• I love all of these! I do them all in some capacity but I haven’t using them intentionally. They all feel good and now I know why I always want to hug my family a million times a day! Or why I love lying on the beach on a towel and not a beach chair. Makes perfect sense :) And now I will do them all more intentionally to heal my nervous system. Thank you.

  • Great article! I downloaded this book to read as it directly relates to a lot of synchronistic themes that keep popping up for me lately. Divine feminine is on the rise but to be get into flow, the missing link seems to be healing the male wounded energy within as us as well. Thank you for sharing!

    Some other techniques that I have found recently in regards to healing the nervious system is listening to pure solfeggio and/isochronic tones, light language, alternate nostril breathing and the Wim Hof Method (the famous Ice Man). The Wim Hof method is supposed to be really effective for healing the nervous system and PTSD (with caution) as well. Instructions below.

    Wim Hof method:
    * Relax: Sit in a meditation posture or lie back on a bed (Never do this exercise in water!).
    * Hyperventilate: Using mostly the belly instead of the chest, breathe in and out as deeply and completely as you can.
    * Important:
    * The exhalation should last about double the length of the inhalation (or longer),
    * and each round should be about two to four seconds.
    * Do 30 to 50 breaths. If you feel light-headed or you start to tingle, that’s fine.
    * Hold the breath out: Allow the lungs to empty via a final exhale, and simply hold your breath with the lungs empty. Hold it until you feel a ravenous urge to breathe, and then hold it for 20 seconds longer. You can do it! Go ahead. Deliberately provoke your fear of suffocation. You might chose to shift around in a relaxed manner to facilitate cell respiration in your muscles, thereby extending the amount of time you can hold the breath. I usually imagine myself underwater and that the ceiling above me is the water’s surface glittering overhead. The gap between me and the air up there provokes an instinctive fear of drowning (particularly strong in me, for some reason).
    * Hold the breath in: 
    * Now breathe in fully, to maximum lung capacity, expanding both the abdomen and the chest. Hold your breath in for 20 to 30 seconds.
    * Close your eyes, and tune into your body. You will notice that your heart beats quickly and some other sensations come and go.
    * Sometimes your hearing fades out and then comes back.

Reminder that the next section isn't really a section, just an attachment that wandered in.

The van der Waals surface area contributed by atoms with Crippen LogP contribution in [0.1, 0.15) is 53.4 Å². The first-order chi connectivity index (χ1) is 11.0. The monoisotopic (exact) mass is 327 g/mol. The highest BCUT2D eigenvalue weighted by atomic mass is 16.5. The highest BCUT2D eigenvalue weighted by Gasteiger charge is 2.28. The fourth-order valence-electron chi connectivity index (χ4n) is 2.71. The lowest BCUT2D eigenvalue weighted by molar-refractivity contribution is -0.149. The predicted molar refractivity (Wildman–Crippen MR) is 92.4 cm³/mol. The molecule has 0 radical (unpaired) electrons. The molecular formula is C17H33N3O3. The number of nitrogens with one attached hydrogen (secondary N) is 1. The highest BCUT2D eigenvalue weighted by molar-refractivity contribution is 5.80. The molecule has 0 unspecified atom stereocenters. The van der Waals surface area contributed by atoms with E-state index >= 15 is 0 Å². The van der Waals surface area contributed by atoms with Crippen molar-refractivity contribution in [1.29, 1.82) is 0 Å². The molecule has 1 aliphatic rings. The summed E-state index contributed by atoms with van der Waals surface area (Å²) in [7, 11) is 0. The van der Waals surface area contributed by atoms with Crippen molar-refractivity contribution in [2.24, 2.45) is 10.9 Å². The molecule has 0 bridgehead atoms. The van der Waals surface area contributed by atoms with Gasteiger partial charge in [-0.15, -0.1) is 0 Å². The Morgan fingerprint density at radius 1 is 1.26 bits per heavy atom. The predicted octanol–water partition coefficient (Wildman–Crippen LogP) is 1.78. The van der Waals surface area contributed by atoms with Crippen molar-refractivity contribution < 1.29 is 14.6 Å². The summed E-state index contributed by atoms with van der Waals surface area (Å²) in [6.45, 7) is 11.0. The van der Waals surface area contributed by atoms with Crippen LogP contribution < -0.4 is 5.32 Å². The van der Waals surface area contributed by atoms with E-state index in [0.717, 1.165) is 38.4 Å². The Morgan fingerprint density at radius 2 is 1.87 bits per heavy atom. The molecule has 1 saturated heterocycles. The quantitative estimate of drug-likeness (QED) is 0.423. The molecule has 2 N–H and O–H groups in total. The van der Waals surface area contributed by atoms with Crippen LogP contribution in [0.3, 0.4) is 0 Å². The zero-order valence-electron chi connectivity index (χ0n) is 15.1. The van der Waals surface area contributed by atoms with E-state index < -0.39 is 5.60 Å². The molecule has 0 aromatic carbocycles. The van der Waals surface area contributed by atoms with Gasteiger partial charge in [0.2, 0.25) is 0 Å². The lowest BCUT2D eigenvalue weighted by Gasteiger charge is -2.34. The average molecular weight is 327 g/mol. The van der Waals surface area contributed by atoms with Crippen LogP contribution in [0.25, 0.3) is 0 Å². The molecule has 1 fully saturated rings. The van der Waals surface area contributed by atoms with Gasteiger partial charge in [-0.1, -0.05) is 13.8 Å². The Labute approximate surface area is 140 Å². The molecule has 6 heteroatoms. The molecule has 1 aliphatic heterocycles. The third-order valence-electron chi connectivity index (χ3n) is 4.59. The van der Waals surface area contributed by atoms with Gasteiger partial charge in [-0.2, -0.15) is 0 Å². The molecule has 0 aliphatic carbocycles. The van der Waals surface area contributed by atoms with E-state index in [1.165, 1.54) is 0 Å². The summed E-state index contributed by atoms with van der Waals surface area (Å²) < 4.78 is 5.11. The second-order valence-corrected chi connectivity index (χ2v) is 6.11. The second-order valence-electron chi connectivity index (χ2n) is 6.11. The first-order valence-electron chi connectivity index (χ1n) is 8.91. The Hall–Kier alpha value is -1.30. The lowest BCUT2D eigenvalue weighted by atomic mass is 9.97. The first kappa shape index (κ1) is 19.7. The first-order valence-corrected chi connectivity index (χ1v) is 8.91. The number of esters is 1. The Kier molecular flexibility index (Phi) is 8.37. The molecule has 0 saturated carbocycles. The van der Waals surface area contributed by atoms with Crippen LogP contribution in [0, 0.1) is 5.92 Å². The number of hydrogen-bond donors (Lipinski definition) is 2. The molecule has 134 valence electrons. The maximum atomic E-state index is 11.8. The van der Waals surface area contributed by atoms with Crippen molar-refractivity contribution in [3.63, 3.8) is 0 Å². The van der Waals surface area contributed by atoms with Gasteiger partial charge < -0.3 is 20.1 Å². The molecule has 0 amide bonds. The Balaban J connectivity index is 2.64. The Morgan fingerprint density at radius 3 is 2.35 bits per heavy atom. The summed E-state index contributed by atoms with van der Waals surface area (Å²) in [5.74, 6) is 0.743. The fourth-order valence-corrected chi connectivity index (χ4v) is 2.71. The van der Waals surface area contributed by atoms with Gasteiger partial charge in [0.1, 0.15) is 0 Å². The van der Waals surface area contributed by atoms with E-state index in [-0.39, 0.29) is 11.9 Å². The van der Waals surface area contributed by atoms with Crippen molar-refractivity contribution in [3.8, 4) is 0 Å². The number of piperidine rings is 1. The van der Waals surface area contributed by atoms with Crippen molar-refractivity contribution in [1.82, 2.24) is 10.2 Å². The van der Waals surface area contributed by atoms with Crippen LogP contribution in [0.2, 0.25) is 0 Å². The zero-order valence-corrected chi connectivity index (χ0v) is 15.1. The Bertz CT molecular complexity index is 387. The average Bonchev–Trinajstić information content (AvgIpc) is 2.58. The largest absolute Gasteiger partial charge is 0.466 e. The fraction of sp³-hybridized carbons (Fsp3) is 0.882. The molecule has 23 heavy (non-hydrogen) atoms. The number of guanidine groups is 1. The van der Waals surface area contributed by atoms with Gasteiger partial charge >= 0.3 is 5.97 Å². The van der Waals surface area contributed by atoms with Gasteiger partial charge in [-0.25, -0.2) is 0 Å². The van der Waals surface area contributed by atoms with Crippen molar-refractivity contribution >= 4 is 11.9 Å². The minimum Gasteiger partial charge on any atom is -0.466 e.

* This is normal, and it heralds a spike in adrenaline and norepinephrine (fear hormones).
    * This completes the first set.
    * Repeat twice (for a total of three sets): 
    * Do two more sets, and increase the time of the breath-hold in step 3 each time.
    * You might want to use your smartphone’s timer or stopwatch.
    * For gradual boost to overall health, I suggest increasing the breath-hold time of each set by one second every day.

    The Wim Hof method stimulates an acute stress response, and in doing so, it appears to prime the immune system.

    When you do it daily, it conditions the adrenals so that they get triggered as though there were a real and actual danger present, instead of getting triggered by imaginary vague, abstract threats. You are training your stress response to behave properly.

  • Lisa

    Hey Kate, one more thing – about the singing. Loud singing (also toning) is found to activate the Vagus Nerve which helps us regulate to a state of ease. I did not know this 13 years ago when I gave birth, naturally and at home – and I sang (or toned) a loud “ahhhhhh” through all of my contractions. That would have helped to soften the uterus, calm the parts that needed to be calmed and facilitated the birth. I didn’t understand why I was doing it at the time, but also didn’t question it. This toning also would have had be doing some deep back lower rib breathing!

    • Kate Northrup

      I love this! Thank you so much – I always love learning why the stuff that feels so good works so well!

  • noga

    thank you Kate! I’ve found that when I want to calm down fast(er) after raising my voice at my kids i start singing. It changes everything, instantly.

  • Dawn Hoff-Cowdery

    Thanks so much for sharing these! I think they sound like great things to do. Will your post be saved somewhere easy to find on the Origin member site?

    • Kate Northrup

      Hey Dawn – so glad this resonates! The best place to come back to the post is right here on the blog!

  • Dani

    This is a sweet little list. I think intuitively my body has used shaking when I have a PDP (personal dance party) in stressful times, because I’ve noticed that I’ll dance differently, as if I literally NEED to shake things off of me. When no one’s home tomorrow, I’m going to try singing loudly, I can already feel the emotions that’s going to bring out. Thank you for the reminder that we can’t think things away.

    Before the first confinement, I was dancing tango regularly, and it’s a dance that requires such concentration and being fully present and available in your body, it was a great therapy to take you out of your head and thoughts, and fully into your body. It always left me feeling transformed, and occupying space in a more grounded, commanding way.